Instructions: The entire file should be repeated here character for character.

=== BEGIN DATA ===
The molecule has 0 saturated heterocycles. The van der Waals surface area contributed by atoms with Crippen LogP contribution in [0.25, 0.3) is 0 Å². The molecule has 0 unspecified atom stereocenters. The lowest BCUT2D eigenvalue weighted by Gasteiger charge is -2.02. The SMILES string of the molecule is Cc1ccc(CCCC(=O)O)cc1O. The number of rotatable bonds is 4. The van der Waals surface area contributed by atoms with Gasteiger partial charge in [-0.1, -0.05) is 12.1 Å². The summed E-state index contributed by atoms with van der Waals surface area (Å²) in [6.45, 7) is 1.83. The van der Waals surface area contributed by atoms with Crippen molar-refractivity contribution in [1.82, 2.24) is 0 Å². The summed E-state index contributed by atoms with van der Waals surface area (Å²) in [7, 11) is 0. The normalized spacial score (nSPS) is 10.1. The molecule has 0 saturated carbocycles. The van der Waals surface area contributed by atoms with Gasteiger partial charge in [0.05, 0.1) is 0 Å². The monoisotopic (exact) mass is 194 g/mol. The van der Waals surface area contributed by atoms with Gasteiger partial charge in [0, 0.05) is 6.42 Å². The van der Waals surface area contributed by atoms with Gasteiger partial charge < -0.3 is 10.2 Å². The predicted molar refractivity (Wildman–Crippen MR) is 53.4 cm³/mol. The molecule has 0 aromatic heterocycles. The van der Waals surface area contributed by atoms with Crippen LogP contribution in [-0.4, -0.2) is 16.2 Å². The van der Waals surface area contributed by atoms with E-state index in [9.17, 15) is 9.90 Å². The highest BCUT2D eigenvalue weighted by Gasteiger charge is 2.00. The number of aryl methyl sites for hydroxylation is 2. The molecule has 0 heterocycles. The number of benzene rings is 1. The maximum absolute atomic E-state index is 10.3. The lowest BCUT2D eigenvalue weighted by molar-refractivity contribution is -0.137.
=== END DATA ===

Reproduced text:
The molecule has 0 saturated heterocycles. The van der Waals surface area contributed by atoms with Crippen LogP contribution in [0.25, 0.3) is 0 Å². The molecule has 0 unspecified atom stereocenters. The lowest BCUT2D eigenvalue weighted by Gasteiger charge is -2.02. The SMILES string of the molecule is Cc1ccc(CCCC(=O)O)cc1O. The number of rotatable bonds is 4. The van der Waals surface area contributed by atoms with Gasteiger partial charge in [-0.1, -0.05) is 12.1 Å². The summed E-state index contributed by atoms with van der Waals surface area (Å²) in [6.45, 7) is 1.83. The van der Waals surface area contributed by atoms with Crippen molar-refractivity contribution in [1.82, 2.24) is 0 Å². The summed E-state index contributed by atoms with van der Waals surface area (Å²) in [7, 11) is 0. The normalized spacial score (nSPS) is 10.1. The molecule has 0 saturated carbocycles. The van der Waals surface area contributed by atoms with Gasteiger partial charge in [0.05, 0.1) is 0 Å². The monoisotopic (exact) mass is 194 g/mol. The van der Waals surface area contributed by atoms with Gasteiger partial charge in [0, 0.05) is 6.42 Å². The van der Waals surface area contributed by atoms with Gasteiger partial charge < -0.3 is 10.2 Å². The predicted molar refractivity (Wildman–Crippen MR) is 53.4 cm³/mol. The molecule has 0 aromatic heterocycles. The van der Waals surface area contributed by atoms with Crippen LogP contribution in [-0.4, -0.2) is 16.2 Å². The van der Waals surface area contributed by atoms with E-state index in [9.17, 15) is 9.90 Å². The highest BCUT2D eigenvalue weighted by Gasteiger charge is 2.00. The number of aryl methyl sites for hydroxylation is 2. The molecule has 0 heterocycles. The number of benzene rings is 1. The maximum absolute atomic E-state index is 10.3. The lowest BCUT2D eigenvalue weighted by molar-refractivity contribution is -0.137.